Board has produced a short video animation to encourage practitioners to
identify children as ‘Was Not Brought’ as opposed to ‘Did Not Attend’ (DNA)
when referring to them not being presented at medical appointments. The NSPCC
thematic briefing on learning from case reviews for the health sector finds
that the DNA category does not recognise the real issue which is children not
being taken to appointments, a potential indicator of neglect.
The Department of Health (DoH) has
published a resource looking at how health professionals in England can support
adults and young people aged over 16 who are experiencing domestic abuse, and
dependent children in their households. The resource covers: the legal and
policy contexts of domestic abuse; information for commissioners and service
providers; and what health practitioners need to know. Annexes include:
examples of domestic abuse behaviours; and risk identification tools for adults
and dependent children and young people.
domestic abuse: a resource for health professionals (PDF)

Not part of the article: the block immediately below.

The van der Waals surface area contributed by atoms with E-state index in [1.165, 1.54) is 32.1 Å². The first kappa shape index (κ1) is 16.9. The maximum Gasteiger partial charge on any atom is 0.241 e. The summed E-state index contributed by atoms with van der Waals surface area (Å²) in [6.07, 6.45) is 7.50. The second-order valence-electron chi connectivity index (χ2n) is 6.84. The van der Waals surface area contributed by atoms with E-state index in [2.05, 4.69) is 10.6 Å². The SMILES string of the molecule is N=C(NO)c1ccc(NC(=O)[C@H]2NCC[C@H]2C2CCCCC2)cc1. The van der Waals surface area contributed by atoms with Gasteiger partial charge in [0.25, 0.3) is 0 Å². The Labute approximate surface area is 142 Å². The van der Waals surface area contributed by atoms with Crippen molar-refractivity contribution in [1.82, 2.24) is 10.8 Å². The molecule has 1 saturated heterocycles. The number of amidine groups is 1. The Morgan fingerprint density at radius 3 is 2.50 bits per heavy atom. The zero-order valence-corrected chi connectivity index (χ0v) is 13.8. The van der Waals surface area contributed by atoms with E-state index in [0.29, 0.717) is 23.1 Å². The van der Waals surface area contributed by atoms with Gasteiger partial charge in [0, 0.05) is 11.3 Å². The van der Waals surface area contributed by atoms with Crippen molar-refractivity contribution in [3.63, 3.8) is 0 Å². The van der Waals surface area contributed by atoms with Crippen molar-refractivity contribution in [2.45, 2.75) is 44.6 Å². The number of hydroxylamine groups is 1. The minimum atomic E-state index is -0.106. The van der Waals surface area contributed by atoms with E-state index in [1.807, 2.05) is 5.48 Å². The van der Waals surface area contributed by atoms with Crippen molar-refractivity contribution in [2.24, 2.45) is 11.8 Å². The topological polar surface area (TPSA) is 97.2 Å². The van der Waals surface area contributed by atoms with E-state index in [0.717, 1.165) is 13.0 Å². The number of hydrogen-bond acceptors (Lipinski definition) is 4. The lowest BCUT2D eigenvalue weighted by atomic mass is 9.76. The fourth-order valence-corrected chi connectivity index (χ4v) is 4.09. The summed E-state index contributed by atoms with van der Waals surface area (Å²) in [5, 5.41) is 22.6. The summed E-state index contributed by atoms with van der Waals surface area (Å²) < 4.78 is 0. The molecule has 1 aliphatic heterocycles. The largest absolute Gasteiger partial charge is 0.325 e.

that the Data Protection Act is not a barrier to sharing information but
provides a framework to ensure that personal information about living persons
is shared appropriately.
2. Be open
and honest with the person (and/or their family where appropriate) from the
outset about why, what, how and with whom information will, or could be shared,
and seek their agreement, unless it is unsafe or inappropriate to do so.
advice if you are in any doubt, without disclosing the identity of the person
with consent where appropriate and, where possible, respect the wishes of those
who do not consent to share confidential information. You may still share
information without consent if, in your judgement, that lack of consent can be
overridden in the public interest. You will need to base your judgement on the
facts of the case.
safety and well-being: Base your information sharing decisions on
considerations of the safety and well-being of the person and others who may be
affected by their actions.
Necessary, proportionate, relevant, accurate, timely and secure: Ensure that
the information you share is necessary for the purpose for which you are
sharing it, is shared only with those people who need to have it, is accurate
and up-to-date, is shared in a timely fashion, and is shared securely.
7. Keep a
record of your decision and the reasons for it – whether it is to share
information or not. If you decide to share, then record what you have shared,
with whom and for what purpose.
Sharing Protocol is in the LSCB procedures manual you can access it through our